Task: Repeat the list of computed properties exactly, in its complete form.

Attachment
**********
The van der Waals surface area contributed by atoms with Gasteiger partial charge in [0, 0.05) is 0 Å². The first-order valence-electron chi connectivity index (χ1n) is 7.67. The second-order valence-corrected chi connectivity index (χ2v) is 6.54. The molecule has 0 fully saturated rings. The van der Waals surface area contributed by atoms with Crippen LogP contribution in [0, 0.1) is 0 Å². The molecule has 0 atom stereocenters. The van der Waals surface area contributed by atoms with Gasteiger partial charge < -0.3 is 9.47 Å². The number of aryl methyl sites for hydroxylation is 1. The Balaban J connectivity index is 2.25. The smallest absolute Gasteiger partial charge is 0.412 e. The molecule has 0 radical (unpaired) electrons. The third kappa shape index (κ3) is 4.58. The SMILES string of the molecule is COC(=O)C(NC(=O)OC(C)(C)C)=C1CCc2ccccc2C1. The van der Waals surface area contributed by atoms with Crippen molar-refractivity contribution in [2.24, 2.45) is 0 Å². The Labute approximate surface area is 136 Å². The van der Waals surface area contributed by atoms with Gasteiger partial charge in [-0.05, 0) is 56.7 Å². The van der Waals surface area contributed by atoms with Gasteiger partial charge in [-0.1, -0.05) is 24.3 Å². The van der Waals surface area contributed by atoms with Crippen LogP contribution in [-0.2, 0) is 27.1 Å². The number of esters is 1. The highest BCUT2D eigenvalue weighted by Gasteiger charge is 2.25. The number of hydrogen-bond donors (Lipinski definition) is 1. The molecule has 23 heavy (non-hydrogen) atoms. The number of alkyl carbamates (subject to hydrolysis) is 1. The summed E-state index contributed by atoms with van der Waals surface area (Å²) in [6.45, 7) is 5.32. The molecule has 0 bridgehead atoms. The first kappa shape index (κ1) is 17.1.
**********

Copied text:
The van der Waals surface area contributed by atoms with Gasteiger partial charge in [0, 0.05) is 0 Å². The first-order valence-electron chi connectivity index (χ1n) is 7.67. The second-order valence-corrected chi connectivity index (χ2v) is 6.54. The molecule has 0 fully saturated rings. The van der Waals surface area contributed by atoms with Crippen LogP contribution in [0, 0.1) is 0 Å². The molecule has 0 atom stereocenters. The van der Waals surface area contributed by atoms with Gasteiger partial charge < -0.3 is 9.47 Å². The number of aryl methyl sites for hydroxylation is 1. The Balaban J connectivity index is 2.25. The smallest absolute Gasteiger partial charge is 0.412 e. The molecule has 0 radical (unpaired) electrons. The third kappa shape index (κ3) is 4.58. The SMILES string of the molecule is COC(=O)C(NC(=O)OC(C)(C)C)=C1CCc2ccccc2C1. The van der Waals surface area contributed by atoms with Crippen molar-refractivity contribution in [2.24, 2.45) is 0 Å². The Labute approximate surface area is 136 Å². The van der Waals surface area contributed by atoms with Gasteiger partial charge in [-0.05, 0) is 56.7 Å². The van der Waals surface area contributed by atoms with Gasteiger partial charge in [-0.1, -0.05) is 24.3 Å². The van der Waals surface area contributed by atoms with Crippen LogP contribution in [-0.2, 0) is 27.1 Å². The number of esters is 1. The highest BCUT2D eigenvalue weighted by Gasteiger charge is 2.25. The number of hydrogen-bond donors (Lipinski definition) is 1. The molecule has 23 heavy (non-hydrogen) atoms. The number of alkyl carbamates (subject to hydrolysis) is 1. The summed E-state index contributed by atoms with van der Waals surface area (Å²) in [6.45, 7) is 5.32. The molecule has 0 bridgehead atoms. The first kappa shape index (κ1) is 17.1.